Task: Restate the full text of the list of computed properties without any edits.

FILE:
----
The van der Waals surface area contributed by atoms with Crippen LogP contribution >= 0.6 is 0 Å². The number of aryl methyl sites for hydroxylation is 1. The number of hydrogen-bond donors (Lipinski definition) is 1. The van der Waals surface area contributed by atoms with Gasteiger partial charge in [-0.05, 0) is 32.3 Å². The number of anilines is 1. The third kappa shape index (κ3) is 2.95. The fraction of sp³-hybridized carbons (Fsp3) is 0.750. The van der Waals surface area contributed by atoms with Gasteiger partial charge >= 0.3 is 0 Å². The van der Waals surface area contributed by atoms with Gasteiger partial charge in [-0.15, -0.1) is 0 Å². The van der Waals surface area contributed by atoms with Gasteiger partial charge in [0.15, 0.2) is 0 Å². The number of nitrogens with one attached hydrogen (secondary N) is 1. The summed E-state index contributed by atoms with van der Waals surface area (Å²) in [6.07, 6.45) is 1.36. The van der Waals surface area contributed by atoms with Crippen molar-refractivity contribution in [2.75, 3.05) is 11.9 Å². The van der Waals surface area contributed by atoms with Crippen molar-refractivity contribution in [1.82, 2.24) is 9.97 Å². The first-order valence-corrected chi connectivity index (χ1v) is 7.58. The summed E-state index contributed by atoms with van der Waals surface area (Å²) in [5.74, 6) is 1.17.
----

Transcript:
The van der Waals surface area contributed by atoms with Crippen LogP contribution >= 0.6 is 0 Å². The number of aryl methyl sites for hydroxylation is 1. The number of hydrogen-bond donors (Lipinski definition) is 1. The van der Waals surface area contributed by atoms with Gasteiger partial charge in [-0.05, 0) is 32.3 Å². The number of anilines is 1. The third kappa shape index (κ3) is 2.95. The fraction of sp³-hybridized carbons (Fsp3) is 0.750. The van der Waals surface area contributed by atoms with Gasteiger partial charge >= 0.3 is 0 Å². The van der Waals surface area contributed by atoms with Gasteiger partial charge in [-0.15, -0.1) is 0 Å². The van der Waals surface area contributed by atoms with Gasteiger partial charge in [0.15, 0.2) is 0 Å². The number of nitrogens with one attached hydrogen (secondary N) is 1. The summed E-state index contributed by atoms with van der Waals surface area (Å²) in [6.07, 6.45) is 1.36. The van der Waals surface area contributed by atoms with Crippen molar-refractivity contribution in [2.75, 3.05) is 11.9 Å². The van der Waals surface area contributed by atoms with Crippen molar-refractivity contribution in [1.82, 2.24) is 9.97 Å². The first-order valence-corrected chi connectivity index (χ1v) is 7.58. The summed E-state index contributed by atoms with van der Waals surface area (Å²) in [5.74, 6) is 1.17.